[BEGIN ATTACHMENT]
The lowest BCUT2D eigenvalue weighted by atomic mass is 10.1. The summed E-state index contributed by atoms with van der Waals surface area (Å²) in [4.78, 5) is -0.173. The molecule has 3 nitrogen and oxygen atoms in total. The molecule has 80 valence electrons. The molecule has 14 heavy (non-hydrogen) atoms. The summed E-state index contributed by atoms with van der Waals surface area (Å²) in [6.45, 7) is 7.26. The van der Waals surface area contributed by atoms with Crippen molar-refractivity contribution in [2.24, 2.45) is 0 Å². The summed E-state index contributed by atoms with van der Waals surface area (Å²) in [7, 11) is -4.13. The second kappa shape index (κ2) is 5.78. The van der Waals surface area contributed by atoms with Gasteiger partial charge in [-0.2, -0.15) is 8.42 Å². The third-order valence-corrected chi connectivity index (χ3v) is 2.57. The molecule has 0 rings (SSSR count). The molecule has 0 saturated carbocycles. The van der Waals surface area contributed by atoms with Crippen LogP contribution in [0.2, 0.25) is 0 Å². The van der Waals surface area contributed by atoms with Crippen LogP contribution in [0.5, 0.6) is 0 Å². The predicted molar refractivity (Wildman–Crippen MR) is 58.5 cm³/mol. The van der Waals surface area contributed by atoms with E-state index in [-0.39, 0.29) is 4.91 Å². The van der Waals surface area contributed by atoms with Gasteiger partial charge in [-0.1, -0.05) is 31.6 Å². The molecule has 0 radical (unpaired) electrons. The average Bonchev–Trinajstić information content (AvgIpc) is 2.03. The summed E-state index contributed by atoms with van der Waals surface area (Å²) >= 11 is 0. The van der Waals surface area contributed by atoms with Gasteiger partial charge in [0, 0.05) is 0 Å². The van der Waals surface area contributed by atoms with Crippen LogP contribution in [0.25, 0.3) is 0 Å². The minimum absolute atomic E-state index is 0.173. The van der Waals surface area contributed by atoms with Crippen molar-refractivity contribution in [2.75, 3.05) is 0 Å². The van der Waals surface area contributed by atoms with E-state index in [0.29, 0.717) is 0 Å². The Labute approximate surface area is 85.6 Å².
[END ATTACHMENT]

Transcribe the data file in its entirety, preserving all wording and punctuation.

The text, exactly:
The lowest BCUT2D eigenvalue weighted by atomic mass is 10.1. The summed E-state index contributed by atoms with van der Waals surface area (Å²) in [4.78, 5) is -0.173. The molecule has 3 nitrogen and oxygen atoms in total. The molecule has 80 valence electrons. The molecule has 14 heavy (non-hydrogen) atoms. The summed E-state index contributed by atoms with van der Waals surface area (Å²) in [6.45, 7) is 7.26. The van der Waals surface area contributed by atoms with Crippen molar-refractivity contribution in [2.24, 2.45) is 0 Å². The summed E-state index contributed by atoms with van der Waals surface area (Å²) in [7, 11) is -4.13. The second kappa shape index (κ2) is 5.78. The van der Waals surface area contributed by atoms with Gasteiger partial charge in [-0.2, -0.15) is 8.42 Å². The third-order valence-corrected chi connectivity index (χ3v) is 2.57. The molecule has 0 rings (SSSR count). The molecule has 0 saturated carbocycles. The van der Waals surface area contributed by atoms with Crippen LogP contribution in [0.2, 0.25) is 0 Å². The van der Waals surface area contributed by atoms with Crippen LogP contribution in [0.5, 0.6) is 0 Å². The predicted molar refractivity (Wildman–Crippen MR) is 58.5 cm³/mol. The van der Waals surface area contributed by atoms with E-state index in [-0.39, 0.29) is 4.91 Å². The van der Waals surface area contributed by atoms with Gasteiger partial charge in [-0.1, -0.05) is 31.6 Å². The molecule has 0 radical (unpaired) electrons. The average Bonchev–Trinajstić information content (AvgIpc) is 2.03. The summed E-state index contributed by atoms with van der Waals surface area (Å²) >= 11 is 0. The van der Waals surface area contributed by atoms with Gasteiger partial charge in [0, 0.05) is 0 Å². The van der Waals surface area contributed by atoms with Crippen LogP contribution in [0.25, 0.3) is 0 Å². The minimum absolute atomic E-state index is 0.173. The van der Waals surface area contributed by atoms with Crippen molar-refractivity contribution in [2.75, 3.05) is 0 Å². The van der Waals surface area contributed by atoms with E-state index in [0.29, 0.717) is 0 Å². The Labute approximate surface area is 85.6 Å².